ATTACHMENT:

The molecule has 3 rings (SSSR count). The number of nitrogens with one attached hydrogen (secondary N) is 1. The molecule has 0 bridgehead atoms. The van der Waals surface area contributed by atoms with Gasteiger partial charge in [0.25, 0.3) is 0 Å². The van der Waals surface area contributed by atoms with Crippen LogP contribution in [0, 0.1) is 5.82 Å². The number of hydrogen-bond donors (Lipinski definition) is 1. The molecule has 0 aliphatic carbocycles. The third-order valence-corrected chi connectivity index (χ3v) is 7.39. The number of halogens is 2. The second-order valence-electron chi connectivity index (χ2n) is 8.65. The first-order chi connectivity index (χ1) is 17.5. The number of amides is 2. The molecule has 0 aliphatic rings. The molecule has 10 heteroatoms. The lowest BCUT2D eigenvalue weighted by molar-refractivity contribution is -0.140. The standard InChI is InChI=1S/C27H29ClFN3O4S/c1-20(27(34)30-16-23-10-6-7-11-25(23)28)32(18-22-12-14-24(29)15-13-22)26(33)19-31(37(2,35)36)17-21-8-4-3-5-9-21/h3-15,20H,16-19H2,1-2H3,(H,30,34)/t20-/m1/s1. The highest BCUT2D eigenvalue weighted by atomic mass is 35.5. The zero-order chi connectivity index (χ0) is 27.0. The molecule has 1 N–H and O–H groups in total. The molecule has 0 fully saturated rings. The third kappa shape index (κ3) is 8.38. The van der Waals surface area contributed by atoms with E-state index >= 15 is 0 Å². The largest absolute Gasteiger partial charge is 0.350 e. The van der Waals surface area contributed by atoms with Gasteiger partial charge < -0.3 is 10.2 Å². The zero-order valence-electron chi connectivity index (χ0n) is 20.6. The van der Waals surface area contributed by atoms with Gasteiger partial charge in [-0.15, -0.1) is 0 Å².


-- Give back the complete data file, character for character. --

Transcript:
The molecule has 3 rings (SSSR count). The number of nitrogens with one attached hydrogen (secondary N) is 1. The molecule has 0 bridgehead atoms. The van der Waals surface area contributed by atoms with Gasteiger partial charge in [0.25, 0.3) is 0 Å². The van der Waals surface area contributed by atoms with Crippen LogP contribution in [0, 0.1) is 5.82 Å². The number of hydrogen-bond donors (Lipinski definition) is 1. The molecule has 0 aliphatic carbocycles. The third-order valence-corrected chi connectivity index (χ3v) is 7.39. The number of halogens is 2. The second-order valence-electron chi connectivity index (χ2n) is 8.65. The first-order chi connectivity index (χ1) is 17.5. The number of amides is 2. The molecule has 0 aliphatic rings. The molecule has 10 heteroatoms. The lowest BCUT2D eigenvalue weighted by molar-refractivity contribution is -0.140. The standard InChI is InChI=1S/C27H29ClFN3O4S/c1-20(27(34)30-16-23-10-6-7-11-25(23)28)32(18-22-12-14-24(29)15-13-22)26(33)19-31(37(2,35)36)17-21-8-4-3-5-9-21/h3-15,20H,16-19H2,1-2H3,(H,30,34)/t20-/m1/s1. The highest BCUT2D eigenvalue weighted by atomic mass is 35.5. The zero-order chi connectivity index (χ0) is 27.0. The molecule has 1 N–H and O–H groups in total. The molecule has 0 fully saturated rings. The third kappa shape index (κ3) is 8.38. The van der Waals surface area contributed by atoms with E-state index >= 15 is 0 Å². The largest absolute Gasteiger partial charge is 0.350 e. The van der Waals surface area contributed by atoms with Gasteiger partial charge < -0.3 is 10.2 Å². The zero-order valence-electron chi connectivity index (χ0n) is 20.6. The van der Waals surface area contributed by atoms with Gasteiger partial charge in [-0.15, -0.1) is 0 Å².